Hi! I write about habits and spirituality and random whatevers. Click here to see the daily habits that I track. Find me on Twitter @kgao.

Why bitcoin is an asset class all its own, and why that matters (notes from a report)

An interesting bitcoin white paper from Ark and Coinbase. My notes:


There are three superclasses of assets

  1. capital assets (equities, bonds, income generating real estate like an apartment rental)
  2. transformable assets (physical commodities like grain, precious metals like gold)
  3. store of value assets (precious metals like gold, currency, fine art)

Four qualities distinguish each superclass

  1. investability (how liquid is the asset, how easy is it to invest)
    • bitcoin: surprisingly deep liquidity (see figure 1 below)
    • more and more bitcoin holders are in it as an investment tool
  2. politico-economic features (how its governed, how to value it)
    • bitcoin’s obvious applications are similar to fiat currency (medium of exchange) and gold (store of value), but it has far greater potential (eg, for smart contracts, for IoT accessibility)
    • in may 2016, trading volume averaged $1B a day, transactional volume averages $100-150M
  3. correlation of returns (price should move independent of other assets)
    • Strikingly, bitcoin’s price movements have been separate and distinct from those of other asset classes during the last five years. Bitcoin is the only asset that maintains consistently low correlations with every other asset. Remarkably, the maximum correlation, positive or negative, that bitcoin exhibited with each of the other assets is the minimum correlation that any of the other paired assets displayed with each other
    • see figure 2 below
  4. risk-reward profile (what are an asset’s absolute returns and volatility?)
    • all about the Sharpe Ratio: measure of returns per unit of risk taken
    • bitcoin’s price volatility decreasing over time
    • it’s still the most volatile of the asset classes (compared against equities, bonds, gold, real estate, oil, emerging market currencies)
    • but bitcoin has the best absolute returns and superior Sharpe Ratio when you look at last 5 years
    • ARK and Coinbase believe bitcoin is the first of its kind in what is rapidly becoming a distinct asset class. Since cryptocurrencies are subject to the strong network effects of users and developers, they may submit to a “winner takes most” model unlike bonds and equities. The cryptocurrencies that successfully foster the flywheel of user and developer engagement could grow to formidable market capitalizations.

Figure 1
Bitcoin trading liquidity

Figure 2
Bitcoin correlation with other assets

Read the complete white paper here.

Also, here’s the best definition(s) of a blockchain I’ve read:

See the blockchain as a database replicated as many times as there are nodes and (loosely) synchronized, or as a supercomputer formed by the combination of the CPUs/GPUs of all its nodes.

Hi! I write about habits and spirituality and random whatevers. Click here to see the daily habits that I track. Find me on Twitter @kgao.

How I manage my money: personal finance if you’re lazy and like to take risks

As my older brother, who to keep me off the streets invited me to live with him after his wife died, said, shaking his head in warning, “Don’t spend your capital.” His advice was right, but his timing was wrong. I’d already spent it. He sounded like the ghost of my father. Capital produces income. If you want to have an income, don’t dip into your capital. I’d always been a bit of a contrarian, even as a child.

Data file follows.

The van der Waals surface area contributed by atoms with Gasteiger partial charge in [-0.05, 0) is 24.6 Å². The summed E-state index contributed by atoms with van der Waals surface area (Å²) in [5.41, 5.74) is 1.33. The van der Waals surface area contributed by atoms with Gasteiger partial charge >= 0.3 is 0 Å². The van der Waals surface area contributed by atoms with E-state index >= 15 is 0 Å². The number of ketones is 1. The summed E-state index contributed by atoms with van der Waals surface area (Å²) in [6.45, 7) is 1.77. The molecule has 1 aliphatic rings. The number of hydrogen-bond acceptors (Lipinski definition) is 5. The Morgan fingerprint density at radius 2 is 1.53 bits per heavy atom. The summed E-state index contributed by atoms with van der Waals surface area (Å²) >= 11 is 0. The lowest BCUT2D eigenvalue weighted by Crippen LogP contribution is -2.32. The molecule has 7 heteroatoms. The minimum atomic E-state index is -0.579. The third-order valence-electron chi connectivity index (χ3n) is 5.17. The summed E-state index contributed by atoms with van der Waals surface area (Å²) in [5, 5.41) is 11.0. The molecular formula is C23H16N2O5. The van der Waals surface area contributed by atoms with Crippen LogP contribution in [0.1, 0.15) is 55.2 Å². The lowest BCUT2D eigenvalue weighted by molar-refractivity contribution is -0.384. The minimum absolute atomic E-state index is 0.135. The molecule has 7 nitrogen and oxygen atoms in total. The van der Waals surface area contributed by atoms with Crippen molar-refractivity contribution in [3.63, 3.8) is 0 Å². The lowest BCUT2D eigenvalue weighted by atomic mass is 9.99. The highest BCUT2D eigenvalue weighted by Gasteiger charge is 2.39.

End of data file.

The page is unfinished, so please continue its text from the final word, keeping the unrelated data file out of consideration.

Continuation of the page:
It was while reading the above story that the importance of saving your money and growing your capital finally hit home. No one plans to be broke. But it can happen to anyone. Better to be smart today, suffer a little now by saving and reducing and planning, to prepare for an uncertain tomorrow (especially if like me you never want another “job” :).

And over the last few years I’ve been fortunate enough to build a small nest egg. Plain luck, nothing more. In fact my spending habits were by and large terrible. While this tiny egg gives me the freedom to live where I want and do what I want, it’s a double edged sword as I’m fond of saying, and like all double edged swords, both sides can hurt you. To imitate a favorite saying, money is the food of the wise man and the liquor of the fool.

The combination of the above article and reaching 30 has forced me to pay attention to personal finance and money management. Growing up it was a non-issue. My parents gave me a credit card at 16, but budgeting and saving and investing were seen as unpleasant, strange, adult activities. Until a few years ago I didn’t even check my credit card statements (even today I can only manage a casual perusal).

But there’s no hiding the fact that even though I dislike being an adult in some ways, I dislike being stupid more. And parking a lot of money in a checking account earning effectively negative interest is plain stupid.

So I thought this was a good chance to review how I’m managing my money, and share my methods here. Not an expert, simply an engaged and motivated learner. So, standard “I am not a licensed financial advisor” disclaimer. Follow any of the advice at your own risk. Etc. etc.

First things first. With personal finance, what matters most is knowing the lifestyle you want not only today but well into the future, and your tolerance for risk and volatility. To describe mine:

  • I like extremely high risk, high reward opportunities. That’s why startups suit me
  • I’m lazy with money management. As in, I want to spend less than an hour each week doing the administrative work on my money and investments. In truth I spend far more time than that, but it’s only on things that interest me, like reading about cryptocurrencies
  • While currently I have a fairly simple lifestyle, I want to preserve the flexibility to work only on interesting projects, to travel where I like, and to splurge on the occasional luxury (like a night out)